Scheffler, like Smith, is one in all a latest generation of younger golfers who have gotten frequent tour winners. The highest seven golfers in the lads’s world golf rankings are 30 or younger.
McIlroy, who has won every major golf championship except the Masters, was not expected to be a part of the late-round heroics on Sunday. He had broken par in just one in all his first three rounds. But with birdies on two of his first three holes, McIlroy suddenly looked more comfortable than he had in any recent final round on the Masters. He shot a four-under 32 in his first nine holes, then roared onto the back nine with birdies on the tenth hole and an eagle on the par-5 thirteenth, which moved him to 6 under par — just 4 strokes behind Scheffler, who was playing several groups behind McIlroy.
McIlroy continued his hot streak with three consecutive pars but didn’t capitalize on the par-5 fifteenth hole, which is commonly reachable in two shots. As an alternative, McIlroy settled for par, a rating he also made on the sixteenth and seventeenth holes.
But McIlroy had a final, unexpected flourish. He sent his approach shot to the 18th green right into a bunker to the best of it, but then lofted a splash from the sand onto the putting surface and watched the ball traverse a swale along the green and at last sink into the cup for a birdie.
McIlroy, who has not had much to rejoice within the closing moments of a Masters, flung his wedge into the sand and thrust each arms over his head.
A couple of minutes after McIlroy holed his bunker shot, his playing companion, Collin Morikawa, blasted from the identical hazard and sank his shot. The 2 left the green area arm in arm.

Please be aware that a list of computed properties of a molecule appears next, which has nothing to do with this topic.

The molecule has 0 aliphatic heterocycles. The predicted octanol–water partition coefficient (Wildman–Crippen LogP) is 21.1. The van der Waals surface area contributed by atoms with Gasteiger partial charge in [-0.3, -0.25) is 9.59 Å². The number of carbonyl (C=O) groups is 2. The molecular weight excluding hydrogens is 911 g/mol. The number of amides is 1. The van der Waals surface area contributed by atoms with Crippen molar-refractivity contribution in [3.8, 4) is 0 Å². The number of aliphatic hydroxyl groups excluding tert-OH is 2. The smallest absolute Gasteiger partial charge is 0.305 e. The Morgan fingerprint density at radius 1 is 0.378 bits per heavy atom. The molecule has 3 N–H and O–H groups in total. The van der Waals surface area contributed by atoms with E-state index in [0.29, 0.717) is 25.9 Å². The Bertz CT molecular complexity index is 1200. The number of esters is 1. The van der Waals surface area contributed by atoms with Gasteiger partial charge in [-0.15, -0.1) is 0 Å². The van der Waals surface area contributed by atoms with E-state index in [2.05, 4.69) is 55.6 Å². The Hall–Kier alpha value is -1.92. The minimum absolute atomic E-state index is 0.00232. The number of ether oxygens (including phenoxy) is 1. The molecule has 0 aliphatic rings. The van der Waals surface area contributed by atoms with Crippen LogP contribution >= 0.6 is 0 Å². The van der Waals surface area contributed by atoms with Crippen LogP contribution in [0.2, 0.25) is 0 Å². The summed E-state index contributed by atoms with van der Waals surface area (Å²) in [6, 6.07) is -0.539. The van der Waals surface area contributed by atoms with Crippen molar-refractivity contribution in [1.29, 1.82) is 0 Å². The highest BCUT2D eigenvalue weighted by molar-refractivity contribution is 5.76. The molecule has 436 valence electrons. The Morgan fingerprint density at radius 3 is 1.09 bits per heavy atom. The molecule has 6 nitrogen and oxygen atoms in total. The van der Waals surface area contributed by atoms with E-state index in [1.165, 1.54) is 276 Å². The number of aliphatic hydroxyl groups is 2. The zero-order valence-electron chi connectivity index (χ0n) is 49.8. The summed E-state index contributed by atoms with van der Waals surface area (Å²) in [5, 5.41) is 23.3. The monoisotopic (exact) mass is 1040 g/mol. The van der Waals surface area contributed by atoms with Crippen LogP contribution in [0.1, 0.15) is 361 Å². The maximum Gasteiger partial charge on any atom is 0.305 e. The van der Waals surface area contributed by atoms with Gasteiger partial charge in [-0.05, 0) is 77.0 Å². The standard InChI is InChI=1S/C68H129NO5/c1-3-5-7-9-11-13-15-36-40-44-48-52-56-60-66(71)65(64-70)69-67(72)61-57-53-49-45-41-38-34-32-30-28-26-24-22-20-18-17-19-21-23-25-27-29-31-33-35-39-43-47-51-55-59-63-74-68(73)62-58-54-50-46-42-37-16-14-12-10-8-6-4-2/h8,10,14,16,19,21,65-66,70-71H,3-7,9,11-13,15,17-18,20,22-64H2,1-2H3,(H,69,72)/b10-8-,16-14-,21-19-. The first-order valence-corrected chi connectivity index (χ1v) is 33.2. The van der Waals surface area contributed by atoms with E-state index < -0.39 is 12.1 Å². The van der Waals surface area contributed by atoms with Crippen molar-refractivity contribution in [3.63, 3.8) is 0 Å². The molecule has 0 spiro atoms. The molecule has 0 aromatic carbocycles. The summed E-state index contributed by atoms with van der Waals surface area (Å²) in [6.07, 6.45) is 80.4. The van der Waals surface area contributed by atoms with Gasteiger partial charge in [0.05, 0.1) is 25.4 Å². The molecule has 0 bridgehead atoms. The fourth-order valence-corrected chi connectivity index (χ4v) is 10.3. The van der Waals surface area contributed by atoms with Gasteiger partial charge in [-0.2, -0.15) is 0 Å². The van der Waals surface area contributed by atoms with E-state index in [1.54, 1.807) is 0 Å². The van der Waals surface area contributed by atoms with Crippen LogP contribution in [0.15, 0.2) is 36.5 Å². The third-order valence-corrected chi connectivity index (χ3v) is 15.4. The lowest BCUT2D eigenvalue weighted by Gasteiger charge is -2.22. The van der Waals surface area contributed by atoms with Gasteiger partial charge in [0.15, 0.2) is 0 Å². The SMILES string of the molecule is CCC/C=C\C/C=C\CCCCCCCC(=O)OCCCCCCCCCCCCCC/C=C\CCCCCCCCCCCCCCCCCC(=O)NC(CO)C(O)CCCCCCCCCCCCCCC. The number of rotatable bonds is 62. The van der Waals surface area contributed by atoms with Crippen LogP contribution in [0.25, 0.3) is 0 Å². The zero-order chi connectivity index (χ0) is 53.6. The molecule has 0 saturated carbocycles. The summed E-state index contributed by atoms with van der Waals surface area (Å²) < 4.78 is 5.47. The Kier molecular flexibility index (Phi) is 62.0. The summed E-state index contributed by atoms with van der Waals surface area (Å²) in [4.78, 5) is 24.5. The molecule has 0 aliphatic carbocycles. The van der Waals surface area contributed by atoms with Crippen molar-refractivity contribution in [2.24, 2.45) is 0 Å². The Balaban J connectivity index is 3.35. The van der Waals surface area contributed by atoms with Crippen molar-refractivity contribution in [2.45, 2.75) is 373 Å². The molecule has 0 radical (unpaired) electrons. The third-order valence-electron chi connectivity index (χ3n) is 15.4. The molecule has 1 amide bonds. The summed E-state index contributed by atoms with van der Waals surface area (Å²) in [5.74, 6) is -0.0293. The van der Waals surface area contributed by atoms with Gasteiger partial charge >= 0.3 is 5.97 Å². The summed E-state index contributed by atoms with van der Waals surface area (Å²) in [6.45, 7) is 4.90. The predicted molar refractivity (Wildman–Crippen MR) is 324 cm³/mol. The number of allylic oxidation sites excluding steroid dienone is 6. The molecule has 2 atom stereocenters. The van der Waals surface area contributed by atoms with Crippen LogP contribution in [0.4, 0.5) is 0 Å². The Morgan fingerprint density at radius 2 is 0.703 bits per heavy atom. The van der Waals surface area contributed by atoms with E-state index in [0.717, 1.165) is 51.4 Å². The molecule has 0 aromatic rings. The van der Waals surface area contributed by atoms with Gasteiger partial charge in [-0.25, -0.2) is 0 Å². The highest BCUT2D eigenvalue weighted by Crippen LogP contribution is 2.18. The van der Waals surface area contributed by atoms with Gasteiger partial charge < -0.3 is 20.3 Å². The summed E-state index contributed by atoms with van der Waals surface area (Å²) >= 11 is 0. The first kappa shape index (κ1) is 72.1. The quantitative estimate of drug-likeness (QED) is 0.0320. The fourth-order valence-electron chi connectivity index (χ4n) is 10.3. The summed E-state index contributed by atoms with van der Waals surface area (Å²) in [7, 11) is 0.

While McIlroy was surging, Smith also made one other run at Scheffler with a birdie on the eleventh hole that kept Scheffler’s lead to a few strokes. Next up was the pivotal and devilish par-3 Twelfth hole, where the tournament is commonly decided and where tournament leaders for a long time have seen their title dreams drown in the opening’s small but dangerous water hazard.
Smith had the honors on the tee, which he ascended before Scheffler. He appeared desperate to apply pressure. But Smith’s 9-iron faded off the clubface immediately and was caught within the fickle winds that swirl around Amen Corner. Smith dipped his head in disappointment just as his golf ball plunked in Rae’s Creek in front of the green — to the best of the flag, which is probably the most common spot for a failed Twelfth-hole tee shot on a tense Masters Sunday.
Scheffler missed the green, but he kept his tee shot dry after which chipped to inside 10 feet before sinking a nervy par putt. Smith made a triple bogey and slid well down the leaderboard.
“Probably the worst swing of the week for me,” Smith said of his tee shot on the Twelfth hole. “And on the worst possible time.”
Scheffler later prolonged his lead over Smith and McIlroy with a birdie on the 14th hole that was arrange by a spectacular approach shot. Then, on the par-5 fifteenth hole, Scheffler rifled his second shot around a grove of pine trees to clear the pond fronting the green and arrange a final birdie.
As for his misadventure while putting on the ultimate hole, Scheffler took it in stride.
“As I said, I didn’t break my concentration all day; the one time I did was on the 18th green,” he said, smiling. “I used to be pondering that now I can enjoy this. And also you saw what happened.”